Of course VCT investment is risky and not all VCT-backed companies will be a success, but the performance of VCT backed businesses is impressive nevertheless. Over 20,000 new jobs have been created across the country by SMEs covered in the survey, with an average of 60 jobs created per company since VCT investment. Where VCT investment has been in place for over five years the average increase in jobs was 103 per company. Whilst 13% of SMEs in the study reported fewer employees post VCT investment, 71% reported an increased headcount.

Distribution of jobs across country since VCT investment


Value for money

The Government is the largest single investor in VCTs via the tax reliefs it provides. It is essential that the scheme delivers value to the taxpayer. 221 companies within the sample disclosed that they paid £243 million in tax during 2015. The total of VCT investment made into these SMEs amounted to £674 million. These companies therefore paid more tax in 2015 that they received via the initial tax relief received by retail investors in VCTs. This is a strong indicator that VCTs offer value to the taxpayer.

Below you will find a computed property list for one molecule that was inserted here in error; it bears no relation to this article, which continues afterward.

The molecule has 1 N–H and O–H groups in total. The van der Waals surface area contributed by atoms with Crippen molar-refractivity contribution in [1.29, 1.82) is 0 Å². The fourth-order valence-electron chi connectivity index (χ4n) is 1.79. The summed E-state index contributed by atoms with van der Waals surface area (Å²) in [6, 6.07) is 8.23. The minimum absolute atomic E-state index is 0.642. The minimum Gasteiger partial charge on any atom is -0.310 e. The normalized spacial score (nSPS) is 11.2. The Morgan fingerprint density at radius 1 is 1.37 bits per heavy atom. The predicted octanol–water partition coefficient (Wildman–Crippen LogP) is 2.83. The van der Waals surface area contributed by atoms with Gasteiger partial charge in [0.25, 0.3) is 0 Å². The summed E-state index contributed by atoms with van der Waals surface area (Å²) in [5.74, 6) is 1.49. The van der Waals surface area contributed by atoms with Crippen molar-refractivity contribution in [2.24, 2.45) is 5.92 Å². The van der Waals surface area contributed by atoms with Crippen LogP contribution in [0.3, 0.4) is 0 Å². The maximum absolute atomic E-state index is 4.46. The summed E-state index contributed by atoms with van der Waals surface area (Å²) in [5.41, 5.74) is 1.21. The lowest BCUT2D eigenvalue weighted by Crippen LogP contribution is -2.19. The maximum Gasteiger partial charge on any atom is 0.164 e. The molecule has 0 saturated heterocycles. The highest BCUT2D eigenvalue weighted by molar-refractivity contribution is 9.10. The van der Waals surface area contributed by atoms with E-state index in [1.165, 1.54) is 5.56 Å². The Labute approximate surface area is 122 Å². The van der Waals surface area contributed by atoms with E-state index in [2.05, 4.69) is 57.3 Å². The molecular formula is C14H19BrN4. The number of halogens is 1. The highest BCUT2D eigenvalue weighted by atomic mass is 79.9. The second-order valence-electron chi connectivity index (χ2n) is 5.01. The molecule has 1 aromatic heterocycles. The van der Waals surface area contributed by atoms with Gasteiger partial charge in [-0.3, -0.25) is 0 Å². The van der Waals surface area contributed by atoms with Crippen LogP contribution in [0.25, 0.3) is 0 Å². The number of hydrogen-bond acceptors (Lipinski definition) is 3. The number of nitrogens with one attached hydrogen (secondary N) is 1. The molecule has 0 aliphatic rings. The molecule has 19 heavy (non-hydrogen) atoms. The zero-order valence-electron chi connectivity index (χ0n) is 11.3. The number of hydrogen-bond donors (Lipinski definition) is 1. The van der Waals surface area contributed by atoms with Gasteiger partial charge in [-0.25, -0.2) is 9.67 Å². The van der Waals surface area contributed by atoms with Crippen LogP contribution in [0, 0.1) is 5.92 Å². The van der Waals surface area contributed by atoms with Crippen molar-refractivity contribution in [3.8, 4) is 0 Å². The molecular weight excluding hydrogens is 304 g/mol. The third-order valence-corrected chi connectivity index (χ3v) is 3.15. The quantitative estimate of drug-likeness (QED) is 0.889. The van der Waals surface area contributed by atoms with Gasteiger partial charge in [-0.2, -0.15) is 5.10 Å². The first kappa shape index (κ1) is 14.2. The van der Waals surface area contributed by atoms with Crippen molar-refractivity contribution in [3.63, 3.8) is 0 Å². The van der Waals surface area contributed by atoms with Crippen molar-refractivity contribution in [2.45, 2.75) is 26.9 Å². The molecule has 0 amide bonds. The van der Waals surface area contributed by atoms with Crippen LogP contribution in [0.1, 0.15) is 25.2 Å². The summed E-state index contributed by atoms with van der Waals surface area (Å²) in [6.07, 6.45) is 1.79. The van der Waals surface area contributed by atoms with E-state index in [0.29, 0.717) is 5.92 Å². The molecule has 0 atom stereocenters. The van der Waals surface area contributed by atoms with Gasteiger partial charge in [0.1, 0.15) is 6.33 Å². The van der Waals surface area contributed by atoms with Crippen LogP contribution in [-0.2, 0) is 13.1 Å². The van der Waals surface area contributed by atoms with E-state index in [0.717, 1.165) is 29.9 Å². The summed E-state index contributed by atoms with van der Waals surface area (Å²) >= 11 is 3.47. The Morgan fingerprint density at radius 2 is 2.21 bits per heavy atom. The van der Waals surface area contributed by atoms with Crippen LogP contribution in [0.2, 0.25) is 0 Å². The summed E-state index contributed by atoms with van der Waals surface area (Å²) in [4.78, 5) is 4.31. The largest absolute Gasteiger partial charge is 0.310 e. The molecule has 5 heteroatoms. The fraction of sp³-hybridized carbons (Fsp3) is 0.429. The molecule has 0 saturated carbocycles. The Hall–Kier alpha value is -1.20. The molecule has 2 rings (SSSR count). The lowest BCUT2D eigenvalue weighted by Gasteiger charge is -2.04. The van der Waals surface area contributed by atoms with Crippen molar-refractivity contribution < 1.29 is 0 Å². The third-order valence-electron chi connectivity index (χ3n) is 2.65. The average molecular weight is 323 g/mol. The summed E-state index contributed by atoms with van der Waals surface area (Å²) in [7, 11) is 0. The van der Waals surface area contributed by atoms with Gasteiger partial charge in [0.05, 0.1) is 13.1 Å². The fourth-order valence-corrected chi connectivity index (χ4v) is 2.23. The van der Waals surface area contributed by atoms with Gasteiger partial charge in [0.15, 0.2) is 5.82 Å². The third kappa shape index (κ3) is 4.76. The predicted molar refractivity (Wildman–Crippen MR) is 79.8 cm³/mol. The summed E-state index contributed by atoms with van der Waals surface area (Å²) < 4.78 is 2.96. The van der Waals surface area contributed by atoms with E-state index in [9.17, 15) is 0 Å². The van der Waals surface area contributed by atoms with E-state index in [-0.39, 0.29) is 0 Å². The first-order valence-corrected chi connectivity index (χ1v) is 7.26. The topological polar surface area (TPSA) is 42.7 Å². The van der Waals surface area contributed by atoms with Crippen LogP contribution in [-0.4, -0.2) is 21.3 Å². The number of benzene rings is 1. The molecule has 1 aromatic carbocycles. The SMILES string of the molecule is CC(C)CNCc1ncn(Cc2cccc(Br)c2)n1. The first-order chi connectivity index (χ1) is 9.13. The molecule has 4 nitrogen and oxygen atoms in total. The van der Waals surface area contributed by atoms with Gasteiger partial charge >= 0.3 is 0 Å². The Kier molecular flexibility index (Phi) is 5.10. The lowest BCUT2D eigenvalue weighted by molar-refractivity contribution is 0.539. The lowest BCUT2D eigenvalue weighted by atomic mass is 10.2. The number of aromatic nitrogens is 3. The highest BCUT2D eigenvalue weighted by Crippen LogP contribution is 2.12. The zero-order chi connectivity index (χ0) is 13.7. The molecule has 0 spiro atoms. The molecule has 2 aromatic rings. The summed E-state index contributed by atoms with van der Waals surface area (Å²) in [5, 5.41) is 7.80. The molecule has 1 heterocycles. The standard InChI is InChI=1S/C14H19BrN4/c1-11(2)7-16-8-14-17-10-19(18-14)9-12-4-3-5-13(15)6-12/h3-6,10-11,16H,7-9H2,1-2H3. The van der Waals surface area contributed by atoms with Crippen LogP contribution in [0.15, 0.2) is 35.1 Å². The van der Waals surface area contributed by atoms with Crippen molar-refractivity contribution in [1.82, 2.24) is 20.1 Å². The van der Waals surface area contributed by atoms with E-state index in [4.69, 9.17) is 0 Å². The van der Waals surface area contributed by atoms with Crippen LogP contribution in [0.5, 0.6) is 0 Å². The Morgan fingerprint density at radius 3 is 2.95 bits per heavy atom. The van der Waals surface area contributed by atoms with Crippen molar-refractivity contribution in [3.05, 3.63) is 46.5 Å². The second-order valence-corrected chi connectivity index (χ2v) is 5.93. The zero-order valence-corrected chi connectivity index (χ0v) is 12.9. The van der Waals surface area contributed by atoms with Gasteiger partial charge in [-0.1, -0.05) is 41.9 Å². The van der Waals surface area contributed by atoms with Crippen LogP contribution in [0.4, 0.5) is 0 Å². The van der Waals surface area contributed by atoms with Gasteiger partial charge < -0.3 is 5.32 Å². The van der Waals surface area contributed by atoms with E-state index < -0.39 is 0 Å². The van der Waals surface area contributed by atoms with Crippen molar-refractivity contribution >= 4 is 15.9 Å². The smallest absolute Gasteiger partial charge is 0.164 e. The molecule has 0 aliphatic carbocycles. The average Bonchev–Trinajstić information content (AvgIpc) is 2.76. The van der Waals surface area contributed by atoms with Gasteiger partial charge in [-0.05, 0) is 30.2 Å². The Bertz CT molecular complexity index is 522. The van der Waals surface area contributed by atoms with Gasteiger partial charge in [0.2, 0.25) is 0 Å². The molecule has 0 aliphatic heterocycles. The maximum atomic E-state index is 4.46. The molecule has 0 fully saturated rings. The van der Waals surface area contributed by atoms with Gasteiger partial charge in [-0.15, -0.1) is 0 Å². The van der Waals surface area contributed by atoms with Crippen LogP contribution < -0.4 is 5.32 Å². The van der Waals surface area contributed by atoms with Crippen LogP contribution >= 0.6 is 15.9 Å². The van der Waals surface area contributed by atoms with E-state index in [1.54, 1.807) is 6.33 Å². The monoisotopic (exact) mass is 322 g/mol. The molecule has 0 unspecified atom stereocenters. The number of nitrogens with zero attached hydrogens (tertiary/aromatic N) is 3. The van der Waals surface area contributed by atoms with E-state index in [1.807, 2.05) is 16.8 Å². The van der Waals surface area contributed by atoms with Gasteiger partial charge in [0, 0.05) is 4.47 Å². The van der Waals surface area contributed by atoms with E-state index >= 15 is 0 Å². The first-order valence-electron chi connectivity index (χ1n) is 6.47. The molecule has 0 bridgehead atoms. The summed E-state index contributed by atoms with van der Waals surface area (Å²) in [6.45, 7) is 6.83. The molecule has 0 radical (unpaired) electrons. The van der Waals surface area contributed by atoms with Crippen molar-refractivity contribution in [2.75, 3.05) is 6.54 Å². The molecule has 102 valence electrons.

Looking ahead

If there was uncertainty at the beginning of last year, it seems likely that we’ll start 2017 with more of the same. It seems uncertainty, for now at least, is the new normal. And perhaps we will need, more than ever, dynamic businesses that can hold their own – not to mention brave backers and investors who can help them along the way. I have no doubt that VCTs will play their part.